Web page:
We took out the leaves to make the dining table a small round one and put it in the corner of the room between the 2 doorways. It could seat 4 if need-be, yet it didn’t impede the traffic pattern.  A small mahogany chest grounded the space and implied that this was the “dining room” without the bulky furniture.

Across from the table was a large window with a radiator under it. The space was made even smaller by the walkway from living room to kitchen. There were not too many furniture choices that made sense. I took 2 upholstered chairs (that coordinated with the living room upholstery) and set them under the window. The radiator cover acted as a table between them, perfect for a lamp and some picture frames. We were actually able to create a 3rd little area that invited one to sit down and visually connected the living and dining “rooms”.

I cleared all the surfaces of what I refer to as “accessory clutter” (candles, knick knacks, etc) that do nothing to enhance the space. The “art” that the decorator used was perfectly matched to the décor and lacked any personality. When I walked around Mary’s house I noticed that she had some great original pieces of art. She lit up telling me about the artists that she had collected and showed me some of the most amazing pieces she had tucked away in her bedroom (where she could only enjoy them for 3 seconds as she climbed into bed!). When we added art that really reflected her tastes the rooms immediately lit up. All of the sudden we could see who really lived there. It was not the old decorator, it was not me. It was Mary’s house and she was able to feel at home again.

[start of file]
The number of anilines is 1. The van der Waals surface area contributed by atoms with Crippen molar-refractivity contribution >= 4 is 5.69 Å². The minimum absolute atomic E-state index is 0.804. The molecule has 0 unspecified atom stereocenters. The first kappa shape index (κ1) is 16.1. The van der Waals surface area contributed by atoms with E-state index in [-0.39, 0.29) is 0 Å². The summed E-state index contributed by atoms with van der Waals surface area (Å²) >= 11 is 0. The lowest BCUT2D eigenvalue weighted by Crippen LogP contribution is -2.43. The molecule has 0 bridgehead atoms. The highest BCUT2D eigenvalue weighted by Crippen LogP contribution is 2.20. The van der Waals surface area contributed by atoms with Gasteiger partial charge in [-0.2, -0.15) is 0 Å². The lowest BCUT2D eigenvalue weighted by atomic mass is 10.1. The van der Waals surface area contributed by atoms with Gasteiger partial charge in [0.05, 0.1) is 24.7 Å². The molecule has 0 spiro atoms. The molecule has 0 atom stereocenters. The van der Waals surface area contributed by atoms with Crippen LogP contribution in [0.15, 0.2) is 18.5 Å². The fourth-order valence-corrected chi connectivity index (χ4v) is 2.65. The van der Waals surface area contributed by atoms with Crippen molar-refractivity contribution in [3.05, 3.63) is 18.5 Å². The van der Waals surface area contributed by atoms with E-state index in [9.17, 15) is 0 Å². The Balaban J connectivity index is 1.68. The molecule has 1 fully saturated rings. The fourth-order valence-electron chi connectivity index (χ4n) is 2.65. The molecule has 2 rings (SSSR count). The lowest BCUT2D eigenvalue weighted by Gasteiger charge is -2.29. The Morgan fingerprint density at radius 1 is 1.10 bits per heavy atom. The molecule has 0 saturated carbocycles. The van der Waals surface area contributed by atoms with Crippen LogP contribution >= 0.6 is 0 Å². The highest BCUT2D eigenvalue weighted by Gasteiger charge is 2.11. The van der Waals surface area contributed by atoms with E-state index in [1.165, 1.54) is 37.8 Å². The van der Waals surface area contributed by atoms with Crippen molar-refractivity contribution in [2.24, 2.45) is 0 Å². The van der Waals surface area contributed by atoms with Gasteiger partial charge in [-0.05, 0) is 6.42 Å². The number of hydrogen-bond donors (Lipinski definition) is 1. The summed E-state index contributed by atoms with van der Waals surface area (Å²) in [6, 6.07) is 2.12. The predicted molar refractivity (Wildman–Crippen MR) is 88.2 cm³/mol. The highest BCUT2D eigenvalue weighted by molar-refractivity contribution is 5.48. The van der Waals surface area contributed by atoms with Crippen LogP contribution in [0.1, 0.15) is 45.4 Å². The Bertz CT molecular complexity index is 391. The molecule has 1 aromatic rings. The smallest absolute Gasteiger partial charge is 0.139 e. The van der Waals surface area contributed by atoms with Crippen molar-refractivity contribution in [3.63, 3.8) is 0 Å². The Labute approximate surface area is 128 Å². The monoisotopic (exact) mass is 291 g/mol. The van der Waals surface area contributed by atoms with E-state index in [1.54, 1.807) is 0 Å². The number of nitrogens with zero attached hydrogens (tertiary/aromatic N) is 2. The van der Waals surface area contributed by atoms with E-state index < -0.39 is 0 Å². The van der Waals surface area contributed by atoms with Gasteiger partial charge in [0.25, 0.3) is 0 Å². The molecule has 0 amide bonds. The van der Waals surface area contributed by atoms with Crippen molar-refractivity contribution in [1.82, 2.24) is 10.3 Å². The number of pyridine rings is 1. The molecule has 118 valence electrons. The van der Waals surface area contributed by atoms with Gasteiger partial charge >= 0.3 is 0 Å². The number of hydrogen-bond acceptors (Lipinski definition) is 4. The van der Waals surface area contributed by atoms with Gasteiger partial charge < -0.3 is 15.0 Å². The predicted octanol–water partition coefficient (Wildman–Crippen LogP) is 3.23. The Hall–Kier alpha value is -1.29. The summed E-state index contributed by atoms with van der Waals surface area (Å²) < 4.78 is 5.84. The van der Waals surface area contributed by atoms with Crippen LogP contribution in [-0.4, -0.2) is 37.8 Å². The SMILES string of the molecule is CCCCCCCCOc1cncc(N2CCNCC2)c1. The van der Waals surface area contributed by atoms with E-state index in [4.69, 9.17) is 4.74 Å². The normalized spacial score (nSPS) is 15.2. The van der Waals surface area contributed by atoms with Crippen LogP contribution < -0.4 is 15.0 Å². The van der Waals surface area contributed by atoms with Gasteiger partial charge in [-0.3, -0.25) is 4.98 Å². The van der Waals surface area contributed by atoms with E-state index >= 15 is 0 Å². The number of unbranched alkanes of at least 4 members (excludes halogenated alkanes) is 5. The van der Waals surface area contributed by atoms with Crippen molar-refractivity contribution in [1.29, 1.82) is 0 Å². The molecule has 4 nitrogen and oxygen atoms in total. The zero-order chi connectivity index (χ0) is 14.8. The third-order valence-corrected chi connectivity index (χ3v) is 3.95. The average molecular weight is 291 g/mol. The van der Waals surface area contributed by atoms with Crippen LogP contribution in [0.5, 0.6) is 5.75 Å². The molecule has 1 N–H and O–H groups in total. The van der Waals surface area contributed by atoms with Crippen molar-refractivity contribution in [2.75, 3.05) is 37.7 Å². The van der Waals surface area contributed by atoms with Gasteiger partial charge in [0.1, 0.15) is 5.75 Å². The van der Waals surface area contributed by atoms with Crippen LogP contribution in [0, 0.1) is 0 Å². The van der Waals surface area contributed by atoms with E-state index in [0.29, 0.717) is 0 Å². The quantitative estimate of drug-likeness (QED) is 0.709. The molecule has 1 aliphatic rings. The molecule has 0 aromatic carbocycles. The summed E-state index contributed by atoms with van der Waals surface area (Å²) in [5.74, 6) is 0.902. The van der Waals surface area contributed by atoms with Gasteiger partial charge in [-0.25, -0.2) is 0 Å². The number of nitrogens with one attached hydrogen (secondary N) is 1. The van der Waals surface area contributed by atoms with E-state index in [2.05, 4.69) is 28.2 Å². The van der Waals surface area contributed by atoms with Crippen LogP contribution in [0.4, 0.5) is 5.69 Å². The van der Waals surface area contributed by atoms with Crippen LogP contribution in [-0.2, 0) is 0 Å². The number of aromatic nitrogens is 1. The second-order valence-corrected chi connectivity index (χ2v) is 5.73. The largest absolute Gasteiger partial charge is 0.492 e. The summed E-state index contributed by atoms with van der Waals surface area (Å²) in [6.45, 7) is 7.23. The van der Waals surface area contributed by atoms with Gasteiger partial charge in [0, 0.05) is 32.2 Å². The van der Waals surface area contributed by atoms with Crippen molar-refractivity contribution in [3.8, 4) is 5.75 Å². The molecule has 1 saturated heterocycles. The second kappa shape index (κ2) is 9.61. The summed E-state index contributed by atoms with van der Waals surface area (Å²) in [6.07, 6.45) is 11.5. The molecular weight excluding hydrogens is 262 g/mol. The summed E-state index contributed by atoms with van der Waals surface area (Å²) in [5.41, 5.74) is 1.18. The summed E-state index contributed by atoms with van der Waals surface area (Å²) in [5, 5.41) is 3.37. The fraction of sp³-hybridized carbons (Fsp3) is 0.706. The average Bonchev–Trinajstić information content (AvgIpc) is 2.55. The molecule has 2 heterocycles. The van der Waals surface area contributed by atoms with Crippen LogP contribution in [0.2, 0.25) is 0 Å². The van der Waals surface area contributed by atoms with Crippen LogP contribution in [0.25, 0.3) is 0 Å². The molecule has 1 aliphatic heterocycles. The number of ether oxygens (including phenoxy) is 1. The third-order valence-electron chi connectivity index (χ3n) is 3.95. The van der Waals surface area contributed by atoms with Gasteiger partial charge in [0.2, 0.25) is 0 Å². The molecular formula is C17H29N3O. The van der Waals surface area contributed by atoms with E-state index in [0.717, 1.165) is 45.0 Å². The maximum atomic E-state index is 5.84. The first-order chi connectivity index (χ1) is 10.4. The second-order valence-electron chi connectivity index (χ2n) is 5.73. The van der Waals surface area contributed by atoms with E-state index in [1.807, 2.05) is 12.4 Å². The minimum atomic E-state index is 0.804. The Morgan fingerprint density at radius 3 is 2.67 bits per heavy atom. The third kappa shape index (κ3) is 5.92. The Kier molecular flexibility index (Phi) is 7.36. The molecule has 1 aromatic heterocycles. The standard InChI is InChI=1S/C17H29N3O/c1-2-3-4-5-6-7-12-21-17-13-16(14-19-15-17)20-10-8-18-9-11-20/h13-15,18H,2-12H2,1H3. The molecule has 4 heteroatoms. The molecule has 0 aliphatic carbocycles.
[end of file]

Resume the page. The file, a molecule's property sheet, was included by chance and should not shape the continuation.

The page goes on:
In the end, she did not have to start from scratch as she had imagined. By putting all the right things in the right places her furniture made sense and even looked better than she had remembered. I left her with a very short shopping list of things to complete the space. Knowing exactly what she needed left her confident that she would not be wasting any more time or money.

The Breakthrough:

The “Mary” I met when I first arrived was one with a sense of “heaviness” about her. She was lovely and intelligent, but I could tell she was gun shy and mentally exhausted from the first experience. I know she was questioning whether she would ever see her own style or hear her own inner voice again. The “Mary” that I left that afternoon seemed like a different woman. Laughing and visibly more relaxed, the light was coming back to her personality and her face. It was as if a dark cloud had finally been lifted and she could feel the sunshine.


I just got a very nice note from Mary telling me that this was the best therapy for her, and her house. She said that she sat in her living room for hours that evening, and for the first time in a very long time she was able to think clearly about things.  As order and balance returned to her home, so too was it returning to her thoughts.  She said that she had always toyed with the idea of moving into the city when she became an empty nester. She was now able to start weighing whether or not that was what she really wanted to do. Now, if she decided to move she knew it was not because she was running from a problem, but running toward the next chapter in her life. If she decided to stay, she knew her home would continue to support the life she wanted to live there.